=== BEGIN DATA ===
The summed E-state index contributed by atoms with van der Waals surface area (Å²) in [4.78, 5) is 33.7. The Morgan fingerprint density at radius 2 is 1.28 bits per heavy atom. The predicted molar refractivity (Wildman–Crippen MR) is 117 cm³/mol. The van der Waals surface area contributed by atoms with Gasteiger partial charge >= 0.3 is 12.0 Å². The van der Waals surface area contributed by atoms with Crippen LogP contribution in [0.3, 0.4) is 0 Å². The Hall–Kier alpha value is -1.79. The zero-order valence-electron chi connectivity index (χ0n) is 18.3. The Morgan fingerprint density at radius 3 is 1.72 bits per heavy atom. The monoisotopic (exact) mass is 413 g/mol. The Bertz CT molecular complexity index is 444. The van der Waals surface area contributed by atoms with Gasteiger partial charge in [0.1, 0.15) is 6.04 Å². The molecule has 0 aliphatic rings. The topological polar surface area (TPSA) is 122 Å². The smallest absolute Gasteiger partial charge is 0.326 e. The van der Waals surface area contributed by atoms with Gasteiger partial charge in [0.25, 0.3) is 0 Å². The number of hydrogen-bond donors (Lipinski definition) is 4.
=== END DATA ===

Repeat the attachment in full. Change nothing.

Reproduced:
The summed E-state index contributed by atoms with van der Waals surface area (Å²) in [4.78, 5) is 33.7. The Morgan fingerprint density at radius 2 is 1.28 bits per heavy atom. The predicted molar refractivity (Wildman–Crippen MR) is 117 cm³/mol. The van der Waals surface area contributed by atoms with Gasteiger partial charge >= 0.3 is 12.0 Å². The van der Waals surface area contributed by atoms with Crippen LogP contribution in [0.3, 0.4) is 0 Å². The Hall–Kier alpha value is -1.79. The zero-order valence-electron chi connectivity index (χ0n) is 18.3. The Morgan fingerprint density at radius 3 is 1.72 bits per heavy atom. The monoisotopic (exact) mass is 413 g/mol. The Bertz CT molecular complexity index is 444. The van der Waals surface area contributed by atoms with Gasteiger partial charge in [0.1, 0.15) is 6.04 Å². The molecule has 0 aliphatic rings. The topological polar surface area (TPSA) is 122 Å². The smallest absolute Gasteiger partial charge is 0.326 e. The van der Waals surface area contributed by atoms with Gasteiger partial charge in [0.25, 0.3) is 0 Å². The number of hydrogen-bond donors (Lipinski definition) is 4.